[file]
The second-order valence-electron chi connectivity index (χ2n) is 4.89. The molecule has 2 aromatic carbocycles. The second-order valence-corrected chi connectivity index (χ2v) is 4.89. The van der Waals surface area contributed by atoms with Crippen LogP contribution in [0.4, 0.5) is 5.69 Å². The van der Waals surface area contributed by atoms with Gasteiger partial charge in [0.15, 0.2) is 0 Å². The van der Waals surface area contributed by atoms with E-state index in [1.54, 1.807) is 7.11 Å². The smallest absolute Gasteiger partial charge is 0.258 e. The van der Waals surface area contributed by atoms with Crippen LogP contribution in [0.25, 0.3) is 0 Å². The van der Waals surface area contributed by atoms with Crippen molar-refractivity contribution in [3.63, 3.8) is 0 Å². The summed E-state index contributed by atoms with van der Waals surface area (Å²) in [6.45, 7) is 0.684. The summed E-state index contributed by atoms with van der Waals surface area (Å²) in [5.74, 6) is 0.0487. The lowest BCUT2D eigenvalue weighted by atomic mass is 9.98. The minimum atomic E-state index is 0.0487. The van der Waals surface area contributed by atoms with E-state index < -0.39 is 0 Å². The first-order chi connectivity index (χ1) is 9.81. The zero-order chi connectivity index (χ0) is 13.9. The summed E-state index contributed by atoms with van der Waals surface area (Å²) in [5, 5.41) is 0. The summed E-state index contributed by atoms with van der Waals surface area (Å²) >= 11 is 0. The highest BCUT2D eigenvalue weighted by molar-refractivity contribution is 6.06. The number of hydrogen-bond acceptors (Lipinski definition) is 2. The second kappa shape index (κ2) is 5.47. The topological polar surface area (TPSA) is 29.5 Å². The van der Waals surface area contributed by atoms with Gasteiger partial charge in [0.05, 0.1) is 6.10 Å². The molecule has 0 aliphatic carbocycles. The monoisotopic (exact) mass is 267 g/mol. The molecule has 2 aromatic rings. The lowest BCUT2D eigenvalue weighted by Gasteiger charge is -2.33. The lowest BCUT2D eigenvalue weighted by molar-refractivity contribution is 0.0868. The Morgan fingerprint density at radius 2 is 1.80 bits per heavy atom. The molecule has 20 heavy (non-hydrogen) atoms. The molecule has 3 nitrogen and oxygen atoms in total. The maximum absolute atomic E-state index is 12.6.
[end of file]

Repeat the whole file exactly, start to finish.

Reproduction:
The second-order valence-electron chi connectivity index (χ2n) is 4.89. The molecule has 2 aromatic carbocycles. The second-order valence-corrected chi connectivity index (χ2v) is 4.89. The van der Waals surface area contributed by atoms with Crippen LogP contribution in [0.4, 0.5) is 5.69 Å². The van der Waals surface area contributed by atoms with Gasteiger partial charge in [0.15, 0.2) is 0 Å². The van der Waals surface area contributed by atoms with E-state index in [1.54, 1.807) is 7.11 Å². The smallest absolute Gasteiger partial charge is 0.258 e. The van der Waals surface area contributed by atoms with Crippen LogP contribution in [0.25, 0.3) is 0 Å². The van der Waals surface area contributed by atoms with Crippen molar-refractivity contribution in [3.63, 3.8) is 0 Å². The summed E-state index contributed by atoms with van der Waals surface area (Å²) in [6.45, 7) is 0.684. The summed E-state index contributed by atoms with van der Waals surface area (Å²) in [5.74, 6) is 0.0487. The lowest BCUT2D eigenvalue weighted by atomic mass is 9.98. The minimum atomic E-state index is 0.0487. The van der Waals surface area contributed by atoms with E-state index < -0.39 is 0 Å². The first-order chi connectivity index (χ1) is 9.81. The zero-order chi connectivity index (χ0) is 13.9. The summed E-state index contributed by atoms with van der Waals surface area (Å²) in [5, 5.41) is 0. The summed E-state index contributed by atoms with van der Waals surface area (Å²) >= 11 is 0. The highest BCUT2D eigenvalue weighted by molar-refractivity contribution is 6.06. The number of hydrogen-bond acceptors (Lipinski definition) is 2. The second kappa shape index (κ2) is 5.47. The topological polar surface area (TPSA) is 29.5 Å². The van der Waals surface area contributed by atoms with Gasteiger partial charge in [0.05, 0.1) is 6.10 Å². The molecule has 0 aliphatic carbocycles. The monoisotopic (exact) mass is 267 g/mol. The molecule has 2 aromatic rings. The lowest BCUT2D eigenvalue weighted by Gasteiger charge is -2.33. The lowest BCUT2D eigenvalue weighted by molar-refractivity contribution is 0.0868. The Morgan fingerprint density at radius 2 is 1.80 bits per heavy atom. The molecule has 20 heavy (non-hydrogen) atoms. The molecule has 3 nitrogen and oxygen atoms in total. The maximum absolute atomic E-state index is 12.6.